“Seven is giving us a great opportunity with great support and great space to seek out all manner of people to put in the chair. What a lot of people are expecting and looking for is huge names. There will be huge names, but often they are not the great guests.”
Tomorrow: How Andrew Denton negotiated his new Seven West Media deal with Kerry Stokes and Tim Worner
Friday: Jon Casimir on Legacy Media and does Denton miss his production company days?
Business analysts at IBISWorld last month revealed the 2017 list of Australia’s top 1,000 companies, offering a comprehensive and thorough insight into the corporate landscape in Australia, including the largest firms, growing and declining sectors, and new businesses to watch in 2018 and beyond.
“The firms on IBISWorld’s 2017 Top 1000 list account for $1.94 trillion in revenue, or approximately 28% of all trade in Australia,” said Jason Aravanis, senior industry analyst at IBISWorld. “Approximately one-third of companies on the list reported lower revenue for the year, with total revenue for the list declining by 2.0% since IBISWorld’s 2016 Top 1000 companies list.”
Although total revenue across the 2017 list has fallen, this loss has been concentrated amongst a small number of large firms. Notable companies that generated lower revenue include Westpac, Rio Tinto, ANZ, NAB, and Caltex Australia.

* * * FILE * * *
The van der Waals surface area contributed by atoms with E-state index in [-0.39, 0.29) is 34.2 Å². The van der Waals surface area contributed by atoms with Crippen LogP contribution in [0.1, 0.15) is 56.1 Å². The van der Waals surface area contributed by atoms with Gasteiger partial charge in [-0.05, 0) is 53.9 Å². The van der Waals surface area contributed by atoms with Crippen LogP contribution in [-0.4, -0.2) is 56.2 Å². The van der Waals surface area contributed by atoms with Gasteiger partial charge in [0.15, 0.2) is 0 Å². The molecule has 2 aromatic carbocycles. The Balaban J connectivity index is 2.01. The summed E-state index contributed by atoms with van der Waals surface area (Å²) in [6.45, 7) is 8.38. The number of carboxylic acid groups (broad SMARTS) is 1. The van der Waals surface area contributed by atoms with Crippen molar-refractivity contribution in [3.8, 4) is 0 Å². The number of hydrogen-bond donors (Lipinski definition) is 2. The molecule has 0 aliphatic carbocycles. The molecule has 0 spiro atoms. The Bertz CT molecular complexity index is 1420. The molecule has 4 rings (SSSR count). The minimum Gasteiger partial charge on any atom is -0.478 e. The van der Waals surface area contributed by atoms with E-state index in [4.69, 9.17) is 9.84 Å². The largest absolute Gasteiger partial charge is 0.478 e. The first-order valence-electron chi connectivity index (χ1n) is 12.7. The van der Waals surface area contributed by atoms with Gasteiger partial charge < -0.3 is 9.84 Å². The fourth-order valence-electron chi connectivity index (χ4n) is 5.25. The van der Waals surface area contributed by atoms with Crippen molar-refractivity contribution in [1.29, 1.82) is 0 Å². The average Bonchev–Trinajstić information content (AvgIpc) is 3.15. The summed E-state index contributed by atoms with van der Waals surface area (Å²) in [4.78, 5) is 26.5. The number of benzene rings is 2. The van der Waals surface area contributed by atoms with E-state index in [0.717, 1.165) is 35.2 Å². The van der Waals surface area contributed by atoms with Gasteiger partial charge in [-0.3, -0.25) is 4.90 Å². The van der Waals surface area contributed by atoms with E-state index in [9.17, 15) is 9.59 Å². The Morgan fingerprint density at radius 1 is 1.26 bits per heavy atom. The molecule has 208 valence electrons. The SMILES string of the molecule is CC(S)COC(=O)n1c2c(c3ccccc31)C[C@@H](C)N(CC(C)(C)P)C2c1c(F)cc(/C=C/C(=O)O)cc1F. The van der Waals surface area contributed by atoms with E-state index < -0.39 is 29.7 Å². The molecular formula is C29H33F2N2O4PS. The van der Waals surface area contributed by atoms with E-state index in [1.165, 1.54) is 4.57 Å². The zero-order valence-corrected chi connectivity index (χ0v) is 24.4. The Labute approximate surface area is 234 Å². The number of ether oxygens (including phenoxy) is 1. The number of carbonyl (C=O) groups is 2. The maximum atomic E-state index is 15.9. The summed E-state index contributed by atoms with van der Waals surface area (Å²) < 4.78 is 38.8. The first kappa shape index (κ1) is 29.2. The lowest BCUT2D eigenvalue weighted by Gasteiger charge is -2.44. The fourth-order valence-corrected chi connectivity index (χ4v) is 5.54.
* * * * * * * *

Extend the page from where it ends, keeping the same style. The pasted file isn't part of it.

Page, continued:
In contrast, JB Hi-Fi, BHP, CIMIC Group and other major companies expanded revenue over the year. Overall, the 2017 top 1,000 companies’ performance was mixed. For example, 52% of companies on the 2017 list improved profitability.
Meanwhile IBISWorld has supplied Mediaweek with a list of the top 30 media and telco companies, which gives a fascinating insight into the Australian landscape as it incorporates public broadcasters like the ABC and SBS.
IBISWorld noted the telecommunications services industry posted lower revenue in 2016-17, as intensifying price competition among wireless telecommunications service providers and declining revenue from fixed-line businesses hindered the industry’s performance.
Both Singtel Optus and Vodafone posted significant revenue declines due to lower equipment sales (as customers increasingly shift towards SIM-only plans), and strong price competition from the mobile telecommunications resellers market. Telstra’s retail segment has also been affected by these trends. However, Telstra’s overall revenue increased in 2016-17 due to rising revenue from leasing infrastructure to NBN Co.
The telcos are listed on our chart because of the increasingly important role they are playing as suppliers of content to their customers.
Photo: Telstra (credit: Shutterstock)
• APRA AMCOS honours Paul Kelly, Billy Miller, Amy Shark, M-Phazes, Sia, Peking Duk, Sarah Aarons and more
• A.B. Original makes APRA history
The 2018 APRA Music Awards at the International Convention Centre in Sydney have celebrated talented songwriters and music publishers that have achieved outstanding success in the past year.
“Firewood and Candles”, co-written by Paul Kelly and Melbourne music all-rounder Billy Miller (The Ferrets) took out the coveted peer-voted APRA Song of the Year.
A.B. Original (Briggs and Trials) took out the 2018 Songwriter of the Year award. The duo set the music world ablaze with their debut album “Reclaim Australia”. Briggs and Trials are the first hip hop artists to be named APRA Songwriter of the Year.